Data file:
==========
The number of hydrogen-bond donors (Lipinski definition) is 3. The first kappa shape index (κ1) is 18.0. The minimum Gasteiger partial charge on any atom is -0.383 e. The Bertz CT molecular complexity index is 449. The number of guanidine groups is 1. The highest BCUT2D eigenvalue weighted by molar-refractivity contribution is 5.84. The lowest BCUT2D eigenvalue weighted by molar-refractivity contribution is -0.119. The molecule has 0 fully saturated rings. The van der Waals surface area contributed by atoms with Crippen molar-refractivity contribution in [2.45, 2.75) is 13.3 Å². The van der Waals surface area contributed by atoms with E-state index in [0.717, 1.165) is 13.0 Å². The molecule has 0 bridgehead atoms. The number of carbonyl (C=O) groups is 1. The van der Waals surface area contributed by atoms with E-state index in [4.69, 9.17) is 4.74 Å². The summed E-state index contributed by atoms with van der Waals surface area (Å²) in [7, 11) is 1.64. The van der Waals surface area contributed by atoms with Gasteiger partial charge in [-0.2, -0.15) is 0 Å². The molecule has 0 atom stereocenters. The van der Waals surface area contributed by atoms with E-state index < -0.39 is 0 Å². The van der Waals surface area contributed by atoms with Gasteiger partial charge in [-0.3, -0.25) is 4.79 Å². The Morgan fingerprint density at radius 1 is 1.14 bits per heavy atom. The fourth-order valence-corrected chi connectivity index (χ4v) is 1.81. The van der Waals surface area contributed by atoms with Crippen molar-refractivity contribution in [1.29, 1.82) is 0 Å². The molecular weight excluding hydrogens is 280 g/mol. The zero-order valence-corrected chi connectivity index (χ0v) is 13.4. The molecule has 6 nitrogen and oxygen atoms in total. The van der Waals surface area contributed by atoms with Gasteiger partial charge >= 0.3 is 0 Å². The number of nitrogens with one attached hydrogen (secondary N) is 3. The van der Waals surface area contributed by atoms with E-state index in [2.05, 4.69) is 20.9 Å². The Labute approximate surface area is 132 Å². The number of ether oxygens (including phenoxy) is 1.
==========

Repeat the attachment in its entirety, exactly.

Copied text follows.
The number of hydrogen-bond donors (Lipinski definition) is 3. The first kappa shape index (κ1) is 18.0. The minimum Gasteiger partial charge on any atom is -0.383 e. The Bertz CT molecular complexity index is 449. The number of guanidine groups is 1. The highest BCUT2D eigenvalue weighted by molar-refractivity contribution is 5.84. The lowest BCUT2D eigenvalue weighted by molar-refractivity contribution is -0.119. The molecule has 0 fully saturated rings. The van der Waals surface area contributed by atoms with Crippen molar-refractivity contribution in [2.45, 2.75) is 13.3 Å². The van der Waals surface area contributed by atoms with E-state index in [0.717, 1.165) is 13.0 Å². The molecule has 0 bridgehead atoms. The number of carbonyl (C=O) groups is 1. The van der Waals surface area contributed by atoms with E-state index in [4.69, 9.17) is 4.74 Å². The summed E-state index contributed by atoms with van der Waals surface area (Å²) in [7, 11) is 1.64. The van der Waals surface area contributed by atoms with Gasteiger partial charge in [-0.2, -0.15) is 0 Å². The molecule has 0 atom stereocenters. The van der Waals surface area contributed by atoms with E-state index < -0.39 is 0 Å². The van der Waals surface area contributed by atoms with Gasteiger partial charge in [-0.3, -0.25) is 4.79 Å². The Morgan fingerprint density at radius 1 is 1.14 bits per heavy atom. The fourth-order valence-corrected chi connectivity index (χ4v) is 1.81. The van der Waals surface area contributed by atoms with Crippen molar-refractivity contribution in [1.29, 1.82) is 0 Å². The molecular weight excluding hydrogens is 280 g/mol. The zero-order valence-corrected chi connectivity index (χ0v) is 13.4. The molecule has 6 nitrogen and oxygen atoms in total. The van der Waals surface area contributed by atoms with Gasteiger partial charge >= 0.3 is 0 Å². The number of nitrogens with one attached hydrogen (secondary N) is 3. The van der Waals surface area contributed by atoms with E-state index in [2.05, 4.69) is 20.9 Å². The Labute approximate surface area is 132 Å². The number of ether oxygens (including phenoxy) is 1.